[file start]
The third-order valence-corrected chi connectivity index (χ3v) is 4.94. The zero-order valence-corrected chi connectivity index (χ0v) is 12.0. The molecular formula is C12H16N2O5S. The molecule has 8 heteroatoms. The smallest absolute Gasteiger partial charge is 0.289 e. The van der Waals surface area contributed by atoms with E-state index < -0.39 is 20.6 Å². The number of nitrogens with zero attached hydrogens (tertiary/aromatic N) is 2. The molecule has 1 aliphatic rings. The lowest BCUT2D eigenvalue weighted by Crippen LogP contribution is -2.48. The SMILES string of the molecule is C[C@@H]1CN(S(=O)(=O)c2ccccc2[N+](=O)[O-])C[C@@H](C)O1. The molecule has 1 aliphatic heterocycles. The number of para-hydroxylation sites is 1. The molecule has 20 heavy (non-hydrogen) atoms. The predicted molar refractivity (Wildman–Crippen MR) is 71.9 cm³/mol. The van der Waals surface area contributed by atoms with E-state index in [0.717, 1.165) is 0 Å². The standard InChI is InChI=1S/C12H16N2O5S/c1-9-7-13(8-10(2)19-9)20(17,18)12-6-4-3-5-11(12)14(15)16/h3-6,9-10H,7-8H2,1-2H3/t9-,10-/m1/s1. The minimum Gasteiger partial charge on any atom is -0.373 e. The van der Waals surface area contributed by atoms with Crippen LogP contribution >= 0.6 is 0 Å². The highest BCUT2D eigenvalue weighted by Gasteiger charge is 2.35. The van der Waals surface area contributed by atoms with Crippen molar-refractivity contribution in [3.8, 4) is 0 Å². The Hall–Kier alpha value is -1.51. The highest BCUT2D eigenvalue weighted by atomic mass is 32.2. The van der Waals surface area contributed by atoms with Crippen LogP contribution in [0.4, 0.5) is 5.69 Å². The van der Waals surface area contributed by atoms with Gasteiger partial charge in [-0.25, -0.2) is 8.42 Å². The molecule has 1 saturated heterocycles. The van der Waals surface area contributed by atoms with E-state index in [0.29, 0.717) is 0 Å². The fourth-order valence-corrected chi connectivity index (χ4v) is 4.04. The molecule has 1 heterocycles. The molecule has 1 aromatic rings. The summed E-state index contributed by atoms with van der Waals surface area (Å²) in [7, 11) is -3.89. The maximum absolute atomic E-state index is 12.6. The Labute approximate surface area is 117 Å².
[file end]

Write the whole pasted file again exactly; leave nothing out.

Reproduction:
The third-order valence-corrected chi connectivity index (χ3v) is 4.94. The zero-order valence-corrected chi connectivity index (χ0v) is 12.0. The molecular formula is C12H16N2O5S. The molecule has 8 heteroatoms. The smallest absolute Gasteiger partial charge is 0.289 e. The van der Waals surface area contributed by atoms with E-state index < -0.39 is 20.6 Å². The number of nitrogens with zero attached hydrogens (tertiary/aromatic N) is 2. The molecule has 1 aliphatic rings. The lowest BCUT2D eigenvalue weighted by Crippen LogP contribution is -2.48. The SMILES string of the molecule is C[C@@H]1CN(S(=O)(=O)c2ccccc2[N+](=O)[O-])C[C@@H](C)O1. The molecule has 1 aliphatic heterocycles. The number of para-hydroxylation sites is 1. The molecule has 20 heavy (non-hydrogen) atoms. The predicted molar refractivity (Wildman–Crippen MR) is 71.9 cm³/mol. The van der Waals surface area contributed by atoms with E-state index in [0.717, 1.165) is 0 Å². The standard InChI is InChI=1S/C12H16N2O5S/c1-9-7-13(8-10(2)19-9)20(17,18)12-6-4-3-5-11(12)14(15)16/h3-6,9-10H,7-8H2,1-2H3/t9-,10-/m1/s1. The minimum Gasteiger partial charge on any atom is -0.373 e. The van der Waals surface area contributed by atoms with Crippen LogP contribution >= 0.6 is 0 Å². The highest BCUT2D eigenvalue weighted by Gasteiger charge is 2.35. The van der Waals surface area contributed by atoms with Crippen molar-refractivity contribution in [3.8, 4) is 0 Å². The Hall–Kier alpha value is -1.51. The highest BCUT2D eigenvalue weighted by atomic mass is 32.2. The van der Waals surface area contributed by atoms with Crippen LogP contribution in [0.4, 0.5) is 5.69 Å². The van der Waals surface area contributed by atoms with Gasteiger partial charge in [-0.25, -0.2) is 8.42 Å². The molecule has 1 saturated heterocycles. The van der Waals surface area contributed by atoms with E-state index in [0.29, 0.717) is 0 Å². The fourth-order valence-corrected chi connectivity index (χ4v) is 4.04. The molecule has 1 heterocycles. The molecule has 1 aromatic rings. The summed E-state index contributed by atoms with van der Waals surface area (Å²) in [7, 11) is -3.89. The maximum absolute atomic E-state index is 12.6. The Labute approximate surface area is 117 Å².